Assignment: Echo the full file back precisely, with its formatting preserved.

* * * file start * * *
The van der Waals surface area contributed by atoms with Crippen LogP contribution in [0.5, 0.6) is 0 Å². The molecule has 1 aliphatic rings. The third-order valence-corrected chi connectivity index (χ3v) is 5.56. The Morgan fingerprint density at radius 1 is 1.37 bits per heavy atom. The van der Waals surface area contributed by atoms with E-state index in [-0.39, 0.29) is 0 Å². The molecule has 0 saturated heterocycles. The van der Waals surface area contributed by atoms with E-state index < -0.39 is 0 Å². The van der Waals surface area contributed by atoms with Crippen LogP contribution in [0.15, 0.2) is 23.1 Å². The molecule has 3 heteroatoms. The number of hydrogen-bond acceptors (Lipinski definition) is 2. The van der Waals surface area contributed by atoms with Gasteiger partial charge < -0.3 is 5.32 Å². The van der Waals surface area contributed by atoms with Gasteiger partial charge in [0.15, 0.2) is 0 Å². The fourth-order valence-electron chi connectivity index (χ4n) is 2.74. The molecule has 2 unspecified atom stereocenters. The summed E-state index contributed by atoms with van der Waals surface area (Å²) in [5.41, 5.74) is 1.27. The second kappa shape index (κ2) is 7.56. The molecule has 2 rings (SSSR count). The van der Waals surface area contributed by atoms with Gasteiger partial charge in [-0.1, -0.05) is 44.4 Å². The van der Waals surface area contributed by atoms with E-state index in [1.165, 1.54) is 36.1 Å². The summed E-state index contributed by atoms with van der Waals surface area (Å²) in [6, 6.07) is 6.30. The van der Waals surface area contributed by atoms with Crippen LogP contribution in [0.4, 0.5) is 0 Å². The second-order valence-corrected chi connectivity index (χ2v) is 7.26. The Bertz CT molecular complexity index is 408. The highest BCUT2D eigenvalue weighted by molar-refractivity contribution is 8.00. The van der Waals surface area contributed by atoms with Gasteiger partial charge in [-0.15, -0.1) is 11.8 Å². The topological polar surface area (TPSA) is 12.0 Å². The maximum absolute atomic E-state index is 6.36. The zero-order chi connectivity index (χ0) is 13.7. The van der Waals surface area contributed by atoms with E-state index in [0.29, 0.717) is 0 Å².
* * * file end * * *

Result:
The van der Waals surface area contributed by atoms with Crippen LogP contribution in [0.5, 0.6) is 0 Å². The molecule has 1 aliphatic rings. The third-order valence-corrected chi connectivity index (χ3v) is 5.56. The Morgan fingerprint density at radius 1 is 1.37 bits per heavy atom. The van der Waals surface area contributed by atoms with E-state index in [-0.39, 0.29) is 0 Å². The molecule has 0 saturated heterocycles. The van der Waals surface area contributed by atoms with E-state index < -0.39 is 0 Å². The van der Waals surface area contributed by atoms with Crippen LogP contribution in [0.15, 0.2) is 23.1 Å². The molecule has 3 heteroatoms. The number of hydrogen-bond acceptors (Lipinski definition) is 2. The van der Waals surface area contributed by atoms with Gasteiger partial charge < -0.3 is 5.32 Å². The van der Waals surface area contributed by atoms with Gasteiger partial charge in [0.15, 0.2) is 0 Å². The fourth-order valence-electron chi connectivity index (χ4n) is 2.74. The molecule has 2 unspecified atom stereocenters. The summed E-state index contributed by atoms with van der Waals surface area (Å²) in [5.41, 5.74) is 1.27. The second kappa shape index (κ2) is 7.56. The molecule has 2 rings (SSSR count). The van der Waals surface area contributed by atoms with Gasteiger partial charge in [-0.1, -0.05) is 44.4 Å². The van der Waals surface area contributed by atoms with E-state index in [1.165, 1.54) is 36.1 Å². The summed E-state index contributed by atoms with van der Waals surface area (Å²) in [6, 6.07) is 6.30. The van der Waals surface area contributed by atoms with Crippen LogP contribution in [0.4, 0.5) is 0 Å². The second-order valence-corrected chi connectivity index (χ2v) is 7.26. The Bertz CT molecular complexity index is 408. The highest BCUT2D eigenvalue weighted by molar-refractivity contribution is 8.00. The van der Waals surface area contributed by atoms with Gasteiger partial charge in [-0.15, -0.1) is 11.8 Å². The topological polar surface area (TPSA) is 12.0 Å². The maximum absolute atomic E-state index is 6.36. The zero-order chi connectivity index (χ0) is 13.7. The van der Waals surface area contributed by atoms with E-state index in [0.29, 0.717) is 0 Å².